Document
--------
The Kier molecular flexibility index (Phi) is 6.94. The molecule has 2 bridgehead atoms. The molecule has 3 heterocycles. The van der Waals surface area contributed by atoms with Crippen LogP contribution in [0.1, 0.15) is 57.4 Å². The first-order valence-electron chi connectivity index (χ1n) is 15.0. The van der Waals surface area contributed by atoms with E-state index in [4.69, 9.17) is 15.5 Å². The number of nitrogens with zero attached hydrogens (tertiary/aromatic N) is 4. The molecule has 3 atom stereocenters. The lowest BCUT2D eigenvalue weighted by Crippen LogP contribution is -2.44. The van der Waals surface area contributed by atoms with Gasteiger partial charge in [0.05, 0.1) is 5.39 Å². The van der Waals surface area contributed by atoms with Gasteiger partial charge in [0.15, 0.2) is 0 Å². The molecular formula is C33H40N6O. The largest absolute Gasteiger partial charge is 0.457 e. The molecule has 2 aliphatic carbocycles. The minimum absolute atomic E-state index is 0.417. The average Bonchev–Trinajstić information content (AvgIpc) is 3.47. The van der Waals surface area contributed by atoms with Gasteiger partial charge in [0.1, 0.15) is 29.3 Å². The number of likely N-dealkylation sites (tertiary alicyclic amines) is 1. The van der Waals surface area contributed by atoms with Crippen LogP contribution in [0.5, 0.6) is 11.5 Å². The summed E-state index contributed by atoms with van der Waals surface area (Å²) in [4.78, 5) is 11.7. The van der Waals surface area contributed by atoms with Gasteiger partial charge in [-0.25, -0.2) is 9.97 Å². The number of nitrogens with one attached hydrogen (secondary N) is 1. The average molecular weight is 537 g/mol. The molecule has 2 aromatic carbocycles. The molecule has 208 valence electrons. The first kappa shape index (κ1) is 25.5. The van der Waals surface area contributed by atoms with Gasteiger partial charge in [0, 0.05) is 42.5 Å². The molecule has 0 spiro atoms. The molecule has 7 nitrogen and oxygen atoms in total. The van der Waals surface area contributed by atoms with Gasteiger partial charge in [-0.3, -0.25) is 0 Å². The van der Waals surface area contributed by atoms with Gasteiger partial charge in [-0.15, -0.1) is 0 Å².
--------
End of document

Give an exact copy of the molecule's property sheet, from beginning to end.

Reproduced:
The Kier molecular flexibility index (Phi) is 6.94. The molecule has 2 bridgehead atoms. The molecule has 3 heterocycles. The van der Waals surface area contributed by atoms with Crippen LogP contribution in [0.1, 0.15) is 57.4 Å². The first-order valence-electron chi connectivity index (χ1n) is 15.0. The van der Waals surface area contributed by atoms with E-state index in [4.69, 9.17) is 15.5 Å². The number of nitrogens with zero attached hydrogens (tertiary/aromatic N) is 4. The molecule has 3 atom stereocenters. The lowest BCUT2D eigenvalue weighted by Crippen LogP contribution is -2.44. The van der Waals surface area contributed by atoms with Gasteiger partial charge in [0.05, 0.1) is 5.39 Å². The van der Waals surface area contributed by atoms with Gasteiger partial charge in [0.15, 0.2) is 0 Å². The molecular formula is C33H40N6O. The largest absolute Gasteiger partial charge is 0.457 e. The molecule has 2 aliphatic carbocycles. The minimum absolute atomic E-state index is 0.417. The average Bonchev–Trinajstić information content (AvgIpc) is 3.47. The van der Waals surface area contributed by atoms with Gasteiger partial charge in [0.1, 0.15) is 29.3 Å². The number of likely N-dealkylation sites (tertiary alicyclic amines) is 1. The van der Waals surface area contributed by atoms with Crippen LogP contribution in [0.5, 0.6) is 11.5 Å². The summed E-state index contributed by atoms with van der Waals surface area (Å²) in [4.78, 5) is 11.7. The van der Waals surface area contributed by atoms with Gasteiger partial charge in [-0.25, -0.2) is 9.97 Å². The number of nitrogens with one attached hydrogen (secondary N) is 1. The average molecular weight is 537 g/mol. The molecule has 2 aromatic carbocycles. The molecule has 208 valence electrons. The first kappa shape index (κ1) is 25.5. The van der Waals surface area contributed by atoms with Gasteiger partial charge in [0, 0.05) is 42.5 Å². The molecule has 0 spiro atoms. The molecule has 7 nitrogen and oxygen atoms in total. The van der Waals surface area contributed by atoms with Gasteiger partial charge in [-0.3, -0.25) is 0 Å². The van der Waals surface area contributed by atoms with Gasteiger partial charge in [-0.15, -0.1) is 0 Å².